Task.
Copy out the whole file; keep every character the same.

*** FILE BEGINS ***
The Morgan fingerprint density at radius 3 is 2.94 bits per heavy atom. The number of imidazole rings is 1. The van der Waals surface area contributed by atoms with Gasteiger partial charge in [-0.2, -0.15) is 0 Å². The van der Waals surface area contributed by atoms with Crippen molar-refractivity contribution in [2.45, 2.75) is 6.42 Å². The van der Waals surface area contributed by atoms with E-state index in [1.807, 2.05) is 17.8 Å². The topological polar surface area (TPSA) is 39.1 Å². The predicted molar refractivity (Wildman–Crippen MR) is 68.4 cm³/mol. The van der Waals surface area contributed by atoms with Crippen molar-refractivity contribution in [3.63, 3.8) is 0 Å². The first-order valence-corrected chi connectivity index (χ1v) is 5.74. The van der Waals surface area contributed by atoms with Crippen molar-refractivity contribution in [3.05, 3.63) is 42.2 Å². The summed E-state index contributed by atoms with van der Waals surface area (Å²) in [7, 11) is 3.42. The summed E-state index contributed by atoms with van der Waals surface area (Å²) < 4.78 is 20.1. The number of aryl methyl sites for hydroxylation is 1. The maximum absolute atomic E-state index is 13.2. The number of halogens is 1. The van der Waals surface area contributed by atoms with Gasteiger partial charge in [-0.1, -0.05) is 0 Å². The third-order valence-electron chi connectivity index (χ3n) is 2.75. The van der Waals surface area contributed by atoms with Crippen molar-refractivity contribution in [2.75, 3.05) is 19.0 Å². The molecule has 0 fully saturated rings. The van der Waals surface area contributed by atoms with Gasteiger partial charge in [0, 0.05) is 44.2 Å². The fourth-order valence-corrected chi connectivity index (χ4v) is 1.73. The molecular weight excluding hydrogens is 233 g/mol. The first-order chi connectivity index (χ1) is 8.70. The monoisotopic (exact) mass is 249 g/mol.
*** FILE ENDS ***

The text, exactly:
The Morgan fingerprint density at radius 3 is 2.94 bits per heavy atom. The number of imidazole rings is 1. The van der Waals surface area contributed by atoms with Gasteiger partial charge in [-0.2, -0.15) is 0 Å². The van der Waals surface area contributed by atoms with Crippen molar-refractivity contribution in [2.45, 2.75) is 6.42 Å². The van der Waals surface area contributed by atoms with E-state index in [1.807, 2.05) is 17.8 Å². The topological polar surface area (TPSA) is 39.1 Å². The predicted molar refractivity (Wildman–Crippen MR) is 68.4 cm³/mol. The van der Waals surface area contributed by atoms with Crippen molar-refractivity contribution in [3.63, 3.8) is 0 Å². The first-order valence-corrected chi connectivity index (χ1v) is 5.74. The van der Waals surface area contributed by atoms with Crippen molar-refractivity contribution in [3.05, 3.63) is 42.2 Å². The summed E-state index contributed by atoms with van der Waals surface area (Å²) in [7, 11) is 3.42. The summed E-state index contributed by atoms with van der Waals surface area (Å²) < 4.78 is 20.1. The number of aryl methyl sites for hydroxylation is 1. The maximum absolute atomic E-state index is 13.2. The number of halogens is 1. The van der Waals surface area contributed by atoms with Gasteiger partial charge in [-0.1, -0.05) is 0 Å². The third-order valence-electron chi connectivity index (χ3n) is 2.75. The van der Waals surface area contributed by atoms with Crippen molar-refractivity contribution in [2.75, 3.05) is 19.0 Å². The molecule has 0 fully saturated rings. The van der Waals surface area contributed by atoms with Gasteiger partial charge in [0, 0.05) is 44.2 Å². The fourth-order valence-corrected chi connectivity index (χ4v) is 1.73. The molecular weight excluding hydrogens is 233 g/mol. The first-order chi connectivity index (χ1) is 8.70. The monoisotopic (exact) mass is 249 g/mol.